As the participants were completing their tasks, the time elapsed from the presentation of the task to their selection of an answer and clicking on the "Next" button was automatically recorded. Of course, their answer was also recorded, as were their responses to all the rating scales and open-ended questions. So the primary metrics captured were:
Overall, users of the NASA site got 58% of their tasks correct while users of the Wikipedia site got 71% of their tasks correct, as illustrated here:
(In all graphs, error bars represent a 95% confidence interval for the mean.)
This difference was statistically significant, as indicated by t-test (p=.03). You can also look at task completion status by breaking it down into Correct, Incorrect, and Gave Up:
Note that the NASA site yielded both the higher percentage of wrong answers (18% vs. 11%) and of people giving up on a task (24% vs. 17%).
Finally, the accuracy data can be broken down by task:
The tasks are as numbered in the list above. Clearly, some tasks were more difficult than others. Task 3 (Apollo mission that took the Earthrise photo) was among the easiest, while Task 4 (Apollo mission that was struck by lightning) was among the most difficult. In addition, the Wikipedia site had the higher percent correct for six of the tasks, the NASA site had the higher percent correct for two of the sites, and they were virtually tied for one task.
Overall, users of the NASA site had a mean time per task of 2.2 minutes while the users of the Wikipedia site had a mean time per task of 1.8 minutes, or about 23 seconds shorter, as shown here:
This difference approached significance, as indicated by t-test (p=.07).
The time data can also be broken down by task:
As with the accuracy data, some tasks clearly were more challenging than others. Tasks 3 and 7 were the fastest, while Task 4 (for Wikipedia) and Tasks 5 & 8 (for NASA) took the longest. In addition, the Wikipedia site had a shorter time for six tasks, the NASA site had a shorter time for one task, and they were virtually tied for two tasks.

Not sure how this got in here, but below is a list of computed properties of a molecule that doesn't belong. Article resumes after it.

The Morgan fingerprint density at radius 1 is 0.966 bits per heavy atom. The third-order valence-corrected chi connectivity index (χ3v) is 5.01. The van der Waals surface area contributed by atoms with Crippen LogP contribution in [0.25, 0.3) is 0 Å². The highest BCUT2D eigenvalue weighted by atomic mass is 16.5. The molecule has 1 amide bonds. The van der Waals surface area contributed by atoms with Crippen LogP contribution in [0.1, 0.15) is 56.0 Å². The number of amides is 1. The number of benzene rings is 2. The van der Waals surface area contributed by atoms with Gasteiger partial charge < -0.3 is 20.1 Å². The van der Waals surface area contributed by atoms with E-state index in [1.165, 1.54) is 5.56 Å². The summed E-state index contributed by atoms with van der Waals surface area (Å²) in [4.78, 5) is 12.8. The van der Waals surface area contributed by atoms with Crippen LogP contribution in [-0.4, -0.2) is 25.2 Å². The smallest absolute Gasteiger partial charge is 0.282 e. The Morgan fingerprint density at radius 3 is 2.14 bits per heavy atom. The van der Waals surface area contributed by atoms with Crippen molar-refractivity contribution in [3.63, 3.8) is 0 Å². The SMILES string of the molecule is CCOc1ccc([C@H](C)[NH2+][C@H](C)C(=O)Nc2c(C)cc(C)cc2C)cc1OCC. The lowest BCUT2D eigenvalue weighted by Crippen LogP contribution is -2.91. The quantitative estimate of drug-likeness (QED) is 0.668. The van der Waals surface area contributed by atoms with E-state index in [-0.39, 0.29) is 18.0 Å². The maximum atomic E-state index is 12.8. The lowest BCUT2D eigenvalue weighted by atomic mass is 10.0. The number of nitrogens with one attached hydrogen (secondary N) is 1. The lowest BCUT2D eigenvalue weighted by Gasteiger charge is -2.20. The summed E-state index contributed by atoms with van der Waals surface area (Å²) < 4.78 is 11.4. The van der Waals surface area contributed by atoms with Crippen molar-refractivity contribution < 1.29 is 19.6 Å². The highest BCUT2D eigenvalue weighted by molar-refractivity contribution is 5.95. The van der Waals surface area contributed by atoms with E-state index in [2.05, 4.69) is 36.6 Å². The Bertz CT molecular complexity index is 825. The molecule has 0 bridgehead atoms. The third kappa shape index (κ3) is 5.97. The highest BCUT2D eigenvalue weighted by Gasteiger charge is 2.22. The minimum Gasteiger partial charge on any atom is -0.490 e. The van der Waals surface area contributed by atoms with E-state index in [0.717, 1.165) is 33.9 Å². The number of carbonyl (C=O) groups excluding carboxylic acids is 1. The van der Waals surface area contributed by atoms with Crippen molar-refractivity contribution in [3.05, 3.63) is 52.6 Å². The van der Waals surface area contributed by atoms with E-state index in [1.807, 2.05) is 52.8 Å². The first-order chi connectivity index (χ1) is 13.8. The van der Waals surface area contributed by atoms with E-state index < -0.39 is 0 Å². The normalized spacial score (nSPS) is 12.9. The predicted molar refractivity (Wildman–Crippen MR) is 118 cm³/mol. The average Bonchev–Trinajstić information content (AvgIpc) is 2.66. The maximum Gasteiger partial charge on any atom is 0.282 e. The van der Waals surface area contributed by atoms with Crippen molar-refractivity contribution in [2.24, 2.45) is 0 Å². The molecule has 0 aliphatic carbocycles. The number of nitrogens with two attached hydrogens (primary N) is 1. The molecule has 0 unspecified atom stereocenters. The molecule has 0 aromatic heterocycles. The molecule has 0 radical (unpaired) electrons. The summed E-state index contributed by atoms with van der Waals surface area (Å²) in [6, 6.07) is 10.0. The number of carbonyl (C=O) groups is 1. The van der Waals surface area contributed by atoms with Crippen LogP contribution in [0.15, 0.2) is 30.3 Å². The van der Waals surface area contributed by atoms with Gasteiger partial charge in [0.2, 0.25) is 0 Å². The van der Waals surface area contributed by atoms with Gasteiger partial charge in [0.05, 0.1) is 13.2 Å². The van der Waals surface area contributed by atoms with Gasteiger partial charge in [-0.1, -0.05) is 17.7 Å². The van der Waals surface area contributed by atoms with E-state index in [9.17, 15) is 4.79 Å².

One way of measuring task efficiency is to calculate the percent correct per minute, thus combining the time and accuracy data. Overall, the NASA site had an efficiency of 29% while the Wikipedia site had an efficiency of 46%, as shown here:
This difference was highly significant (p<.001).
Participants also rated how easy or difficult each task was on a 5-point scale (Very Difficult ... Very Easy), with higher numbers better. The NASA site received a mean task ease rating of 2.6 while the Wikipedia site received a mean rating of 3.1, as shown here:
The difference was highly significant (p<.01).
The task ease ratings can also be analyzed by task:
It appears that tasks 3 and 7 (which were also the fastest) were perceived as the easiest for both sites. For the NASA site, tasks 4, 8, and 9 were perceived as more difficult, while for the Wikipedia site, tasks 2, 4, and 8 were perceived as more difficult.
Note that the task ease ratings tended to be strongly correlated with task success (r= .81), task times (r= -.80), and task efficiency (r= .92).
After attempting their four tasks, the participants were asked to rate the site they had just used on two scales: Ease of Finding Information and Visual Appeal. Each rating was on a 7-point scale, with higher numbers better. Each rating scale also had an optional comments field.